Back in the days of the Healthcare Commission’s annual health check, policies and procedures were central to quality. It certainly felt like that when the mental health clinical governance team I was in spent hours ensuring practice followed policy. I also learnt the value of staff involvement in policy and its impact on retention. So, when I spotted the inclusion of this often overlooked aspect of retention in an evidence synthesis, I wanted to read on.
As part of the Health Foundation funded Efficiency Research programme, researchers from the University of Sheffield reviewed literature from 2004-2020 (Long, et al, 2023) to explore staff retention in mental health services. By chance, I read this synthesis within the same week as the NHS Long Term Workforce Plan (NHSE, 2023). I wondered if the authors of the Plan had read this review and concluded they hadn’t. The synthesis underlined what was missing from the Plan.
The researchers conducted a realist synthesis. A method aiming to develop theories explaining why interventions work (or don’t), how they work and in what contexts. The researchers undertook the review in 3 ‘hybrid’ phases (Rycroft-Malone, et al 2012), combining traditional review methods with people’s views, including:
- Exploratory scoping of literature alongside workshops, from which they developed preliminary theories;
- Searches and data extraction;
- Analysis of data, refining theories and development of a logic model.
Three key elements of richness, relevance and rigour were considered. Diverse stakeholders, including staff and service users, helped test and refine the theories.
The first phase of the review generated 6 preliminary theories on effective retention for further exploration. The formal search in the second phase generated data that was used to identify key factors and issues against each theory. Analysis of the data showed that themes from across the 6 theories interconnected and overlapped. As a result, in phase three the team integrated and refined the 6 theories into 3 key drivers, which represented a whole systems perspective on effective retention, starting with organisational culture and consisting of:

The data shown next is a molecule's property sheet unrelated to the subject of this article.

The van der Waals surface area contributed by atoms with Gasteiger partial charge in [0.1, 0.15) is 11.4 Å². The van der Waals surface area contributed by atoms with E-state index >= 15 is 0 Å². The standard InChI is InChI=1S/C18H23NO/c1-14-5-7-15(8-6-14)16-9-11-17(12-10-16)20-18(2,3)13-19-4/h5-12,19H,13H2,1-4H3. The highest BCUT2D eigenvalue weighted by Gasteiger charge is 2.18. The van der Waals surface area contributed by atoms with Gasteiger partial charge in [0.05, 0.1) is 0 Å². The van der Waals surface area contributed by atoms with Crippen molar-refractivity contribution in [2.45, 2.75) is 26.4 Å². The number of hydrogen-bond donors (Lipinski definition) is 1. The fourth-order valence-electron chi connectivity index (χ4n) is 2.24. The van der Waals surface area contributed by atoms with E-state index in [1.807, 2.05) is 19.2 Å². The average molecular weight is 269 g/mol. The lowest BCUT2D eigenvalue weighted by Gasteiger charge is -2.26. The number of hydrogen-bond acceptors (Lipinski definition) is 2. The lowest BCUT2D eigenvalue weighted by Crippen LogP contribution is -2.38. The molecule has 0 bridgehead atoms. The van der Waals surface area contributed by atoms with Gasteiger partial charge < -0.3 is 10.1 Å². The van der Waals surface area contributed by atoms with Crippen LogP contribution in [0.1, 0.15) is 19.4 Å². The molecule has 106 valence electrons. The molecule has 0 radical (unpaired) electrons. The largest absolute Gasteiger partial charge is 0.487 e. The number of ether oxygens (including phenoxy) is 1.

- Workload and quality of care
- If staff experience high workload,
- then they will feel they have to deliver lower quality care to manage time demands;
- Staff investment
- If organisations invest in training, development and supervision,
- then staff will feel more confident to deliver higher quality care;
- Staff input
- If staff shape the development of policies and practice,
- then they will feel valued and supported to work autonomously.
Analysis indicated that these drivers all impact on wellbeing, sense of connectedness to an organisation and ultimately job satisfaction. To show the relationships between these theories the team created an overarching logic model.
What’s valuable about this review, is not only that it enhances our understanding of retention, but it generates a whole systems perspective. A perspective unfortunately missing from the Long-Term Workforce Plan.
The Workforce Plan picks up some of the factors identified by the review, for example training. However, the focus is on growing numbers of staff. The importance of investing in people emphasised in the review is less apparent. The Plan acknowledges the significant workload issues for mental health settings, but fails to acknowledge the interconnectedness with quality of care. The third factor for successful retention: staff input in policy development, doesn’t even get a mention. The nearest the Plan gets is a section entitled ‘we have a voice that counts’.
The authors of the Plan seem to have missed the key point this review underlines, simply recruiting more staff is unlikely to solve the issues. We need to keep them. This central point is best summed up in realist terms:
- If workforce planning enabled a whole systems approach to tackling retention,
- Then quality of care would increase and staff job satisfaction improve,
- Leading to…. more staff staying.
Strengths and limitations